It was originally conceived that the programme would allocate around ÂŁ700,000 to axis 1 related projects, however in practice a decision to withdraw support for axis 1 activity was made due to the fact that axis 3 measures covered the activities presented by project applicants and axis 1 activities were supported by other funding through Defra. The programme has overachieved against all the outputs projected as follows:
Outputs 1078.5000 946.0000
No. Bus Jobs Supp Created
Jobs Safeguarde d
No. of Skills Days
No. People Benefiting
Summary The programme has made a significant number of grants for its overall scale. Many of the grants have been relatively modest compared to other LEADER programmes. . The majority of grants have been in Teesdale with a small number of grants made in Derwentside, which is a very sparsely populated and very small part of the LEADER area. The overall distribution of grants mirrors the distribution of population across the LEADER area. The programme has performed very well overall exceeding all its hard targets.
5. Social Return on Investment In addition to looking at the reported project outputs and the wider impacts identified by respondents to the survey, three projects were considered in terms of their contribution to the community in terms of Social Return on Investment (SROI). SROI is defined as: “Every day our actions and activities create and destroy value; they change the world around us. Although the value we create goes far beyond what can be captured in financial terms, this is, for the most part, the only type of value that is measured and accounted for. As a result, things that can be bought and sold take on a greater significance and many important things get left out. Decisions made like this may not be as good as they could be as they are based on incomplete information about full impacts. Social Return on Investment (SROI) is a framework for measuring and accounting for this much broader concept of value; it seeks to reduce inequality and environmental degradation and improve wellbeing by incorporating 1 social, environmental and economic costs and benefits.” The value of this approach is that whilst identifying that there are limitations to assessing value based on financial transactions, it sets out a framework for ascribing a financial value to less “tangible” outcomes. Through this process it establishes a very useful means of comparing and benchmarking the impact of Leader projects in terms of their broader impact. We have set out more information about the assessment approach used in terms of Social Return on Investment at Appendix A. Lanchester Parish Council – Farming and Wildlife Project This project has engaged communities and farmers in training and development activities to enhance the local environment and make their businesses more effective. It has delivered a number of key outcomes which have been monetized on the basis of the indicators in the table below: Sustainability Theme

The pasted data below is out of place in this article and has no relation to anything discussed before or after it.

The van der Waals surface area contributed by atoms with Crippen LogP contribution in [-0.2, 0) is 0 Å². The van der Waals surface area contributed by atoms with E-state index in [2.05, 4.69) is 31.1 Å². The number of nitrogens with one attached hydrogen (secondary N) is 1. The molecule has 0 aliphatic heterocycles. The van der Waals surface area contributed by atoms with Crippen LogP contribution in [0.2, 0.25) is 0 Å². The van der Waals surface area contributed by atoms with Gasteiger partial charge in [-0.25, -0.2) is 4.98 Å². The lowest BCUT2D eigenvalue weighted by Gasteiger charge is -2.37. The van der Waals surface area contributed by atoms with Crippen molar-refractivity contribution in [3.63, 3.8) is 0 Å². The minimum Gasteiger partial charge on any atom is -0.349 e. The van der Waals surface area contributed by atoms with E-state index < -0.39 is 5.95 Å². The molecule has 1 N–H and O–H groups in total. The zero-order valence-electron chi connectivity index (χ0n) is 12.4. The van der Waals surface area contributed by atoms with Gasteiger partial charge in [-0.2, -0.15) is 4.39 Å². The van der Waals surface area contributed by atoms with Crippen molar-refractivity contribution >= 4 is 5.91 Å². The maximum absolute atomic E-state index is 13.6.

Indicator Unit value Overall value 68 training days £250 per session £17,000 provided to famers Facilities 750 people engaged in £15 per person 5 £52,650 walking years Participation 176 volunteer days costed by project £24,500 1085 children Inclusive £15 per child £16,275 participate Spend in Local £73,000 Economy Economy 35 people accredited short £250 per person £8,750 course training Total monetized benefit including Net Present Value & 10% leakage £174,811 Total Cost £73,000 Leader contribution £37,000
Nicholls, Lawlor, Neitzert and Goodspeed – A Guide to Social Return on Investment 2012 - SROI Network
Killhope Mining Museum This project supported the extension of the facilities at Killhope Mining Museum to provide 3 yurts for training, meetings and overnight accommodation and a robust outdoor awning to increase the effectiveness and comfort of the café. . It has delivered a number of key outcomes which have been monetized on the basis of the indicators in the table below: Sustainability Theme
300 overnight stays £25/person 3 New Yurts 1 Awning 700 people trained £60 per person Additional Participation 500 per year £5.50 averaged fee Visitors Spend in Local Economy Economy £36,060 on equipment Total including Net Present Value & 10% Leakage £292,979 Total £36,060 Leader £10,995 Facilities
Overall value £7,500 7 years £42,000 7 years £2,750 7 years
Middleton in Teesdale Farmers Mart This project supported the development of a new catering facility at the Middleton-in-Teesdale Farmers Mart. This in turn has created capacity for the Mart to diversify its range of activities and provide additional facilities for the village. It has delivered a number of key outcomes which have been monetized on the basis of the indicators in the table below: Sustainability Theme Facilities
Indicator Net Increase in village facility bookings by local groups 300@ 4 hours 4 *Car boot - net average spend 4* Fur and Feather net average spend 4* Antiques Fair - net average spend
Unit value 1200hrs@£10/hr
Overall value £12,000 10 years
2,400, people net average spend £12/person
£28,000 10 years
Local players drawn into organising events at the Mart Net number of young and Elderly residents involved in events
30 people, 15 events per person-each 4 hours 1800 hours * £7/hr 15 groups, 5 people each, 10 events per year - 20% young people, 50% elderly 150 young people sessions@£24 425 elderly sessions@£16 Mart takings based on actual figures - £12,000 Additional business benefits based on survey data -£48,000